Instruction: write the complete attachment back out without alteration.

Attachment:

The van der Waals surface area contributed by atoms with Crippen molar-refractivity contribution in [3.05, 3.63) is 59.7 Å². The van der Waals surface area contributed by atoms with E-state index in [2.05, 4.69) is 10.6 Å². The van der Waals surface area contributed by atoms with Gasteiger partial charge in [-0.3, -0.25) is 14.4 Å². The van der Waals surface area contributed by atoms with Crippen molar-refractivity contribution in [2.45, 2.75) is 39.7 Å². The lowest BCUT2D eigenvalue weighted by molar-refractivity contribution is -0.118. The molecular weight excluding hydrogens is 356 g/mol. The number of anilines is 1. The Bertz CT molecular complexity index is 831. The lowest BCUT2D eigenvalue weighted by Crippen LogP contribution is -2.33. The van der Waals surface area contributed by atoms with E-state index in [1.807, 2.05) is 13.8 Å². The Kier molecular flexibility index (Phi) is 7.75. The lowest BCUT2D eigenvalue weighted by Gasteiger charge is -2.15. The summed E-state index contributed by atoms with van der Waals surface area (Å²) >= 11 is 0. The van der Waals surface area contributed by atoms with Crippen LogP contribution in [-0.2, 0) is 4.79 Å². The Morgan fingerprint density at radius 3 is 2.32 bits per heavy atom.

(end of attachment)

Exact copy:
The van der Waals surface area contributed by atoms with Crippen molar-refractivity contribution in [3.05, 3.63) is 59.7 Å². The van der Waals surface area contributed by atoms with E-state index in [2.05, 4.69) is 10.6 Å². The van der Waals surface area contributed by atoms with Gasteiger partial charge in [-0.3, -0.25) is 14.4 Å². The van der Waals surface area contributed by atoms with Crippen molar-refractivity contribution in [2.45, 2.75) is 39.7 Å². The lowest BCUT2D eigenvalue weighted by molar-refractivity contribution is -0.118. The molecular weight excluding hydrogens is 356 g/mol. The number of anilines is 1. The Bertz CT molecular complexity index is 831. The lowest BCUT2D eigenvalue weighted by Crippen LogP contribution is -2.33. The van der Waals surface area contributed by atoms with E-state index in [1.807, 2.05) is 13.8 Å². The Kier molecular flexibility index (Phi) is 7.75. The lowest BCUT2D eigenvalue weighted by Gasteiger charge is -2.15. The summed E-state index contributed by atoms with van der Waals surface area (Å²) >= 11 is 0. The van der Waals surface area contributed by atoms with Crippen LogP contribution in [-0.2, 0) is 4.79 Å². The Morgan fingerprint density at radius 3 is 2.32 bits per heavy atom.